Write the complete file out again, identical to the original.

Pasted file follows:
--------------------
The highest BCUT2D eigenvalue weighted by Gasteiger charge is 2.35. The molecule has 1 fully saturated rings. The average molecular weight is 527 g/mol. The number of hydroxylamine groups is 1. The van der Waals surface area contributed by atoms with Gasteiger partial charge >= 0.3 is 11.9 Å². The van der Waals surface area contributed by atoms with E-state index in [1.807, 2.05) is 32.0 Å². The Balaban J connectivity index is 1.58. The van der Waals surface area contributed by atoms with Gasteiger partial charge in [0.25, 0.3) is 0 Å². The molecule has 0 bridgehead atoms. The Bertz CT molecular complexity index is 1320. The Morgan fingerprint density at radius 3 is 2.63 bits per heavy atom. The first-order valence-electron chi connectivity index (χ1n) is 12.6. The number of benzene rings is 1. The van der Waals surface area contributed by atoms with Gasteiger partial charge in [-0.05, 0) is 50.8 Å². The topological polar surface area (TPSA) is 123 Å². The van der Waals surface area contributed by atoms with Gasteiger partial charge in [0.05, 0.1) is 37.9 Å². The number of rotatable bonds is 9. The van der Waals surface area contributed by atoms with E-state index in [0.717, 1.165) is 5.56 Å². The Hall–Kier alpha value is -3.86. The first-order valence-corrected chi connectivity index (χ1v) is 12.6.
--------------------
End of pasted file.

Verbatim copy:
The highest BCUT2D eigenvalue weighted by Gasteiger charge is 2.35. The molecule has 1 fully saturated rings. The average molecular weight is 527 g/mol. The number of hydroxylamine groups is 1. The van der Waals surface area contributed by atoms with Gasteiger partial charge >= 0.3 is 11.9 Å². The van der Waals surface area contributed by atoms with E-state index in [1.807, 2.05) is 32.0 Å². The Balaban J connectivity index is 1.58. The van der Waals surface area contributed by atoms with Gasteiger partial charge in [0.25, 0.3) is 0 Å². The molecule has 0 bridgehead atoms. The Bertz CT molecular complexity index is 1320. The Morgan fingerprint density at radius 3 is 2.63 bits per heavy atom. The first-order valence-electron chi connectivity index (χ1n) is 12.6. The number of benzene rings is 1. The van der Waals surface area contributed by atoms with Gasteiger partial charge in [-0.05, 0) is 50.8 Å². The topological polar surface area (TPSA) is 123 Å². The van der Waals surface area contributed by atoms with Gasteiger partial charge in [0.05, 0.1) is 37.9 Å². The number of rotatable bonds is 9. The van der Waals surface area contributed by atoms with E-state index in [0.717, 1.165) is 5.56 Å². The Hall–Kier alpha value is -3.86. The first-order valence-corrected chi connectivity index (χ1v) is 12.6.